Abstract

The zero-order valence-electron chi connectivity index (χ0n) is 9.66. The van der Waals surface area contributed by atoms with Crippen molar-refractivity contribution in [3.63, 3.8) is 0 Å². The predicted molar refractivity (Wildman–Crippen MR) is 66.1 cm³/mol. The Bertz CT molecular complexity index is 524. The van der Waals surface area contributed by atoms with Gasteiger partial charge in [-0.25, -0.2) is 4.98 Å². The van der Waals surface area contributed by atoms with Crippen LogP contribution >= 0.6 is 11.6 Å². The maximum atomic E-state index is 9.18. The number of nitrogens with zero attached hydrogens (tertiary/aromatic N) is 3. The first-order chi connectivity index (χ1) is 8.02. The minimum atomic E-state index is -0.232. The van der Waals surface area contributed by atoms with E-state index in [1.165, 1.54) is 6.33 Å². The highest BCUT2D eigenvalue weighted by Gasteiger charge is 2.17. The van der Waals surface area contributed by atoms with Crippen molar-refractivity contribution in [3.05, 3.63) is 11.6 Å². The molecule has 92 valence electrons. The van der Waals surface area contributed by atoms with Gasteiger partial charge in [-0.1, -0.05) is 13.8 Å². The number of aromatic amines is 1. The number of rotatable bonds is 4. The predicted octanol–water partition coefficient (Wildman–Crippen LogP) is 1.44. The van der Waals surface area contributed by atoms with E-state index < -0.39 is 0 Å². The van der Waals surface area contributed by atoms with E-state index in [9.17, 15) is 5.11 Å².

Gradual downstream fining along gravel-bed rivers is often followed by a relatively abrupt change to a sand bed. This has usually been explained by the breakdown of pebbles of certain lithologies to sand, but it is not restricted to particular rock types and can occur over distances too short for significant abrasion. An alternative explanation is that as shear stress declines downstream, size sorting is enhanced through nonlinearities and thresholds in bedload transport and deposition mechanisms. This hypothesis is tested by numerical modeling of an idealized channel with a mixed gravel and sand bed. Abrupt and persistent gravel fronts with associated breaks of slope develop from a range of smooth initial states when a new initial-motion equation is used, but not with a conventional equation. The results suggest an emergent phenomenon, but one that is sensitive to process specification rather than initial or boundary conditions.

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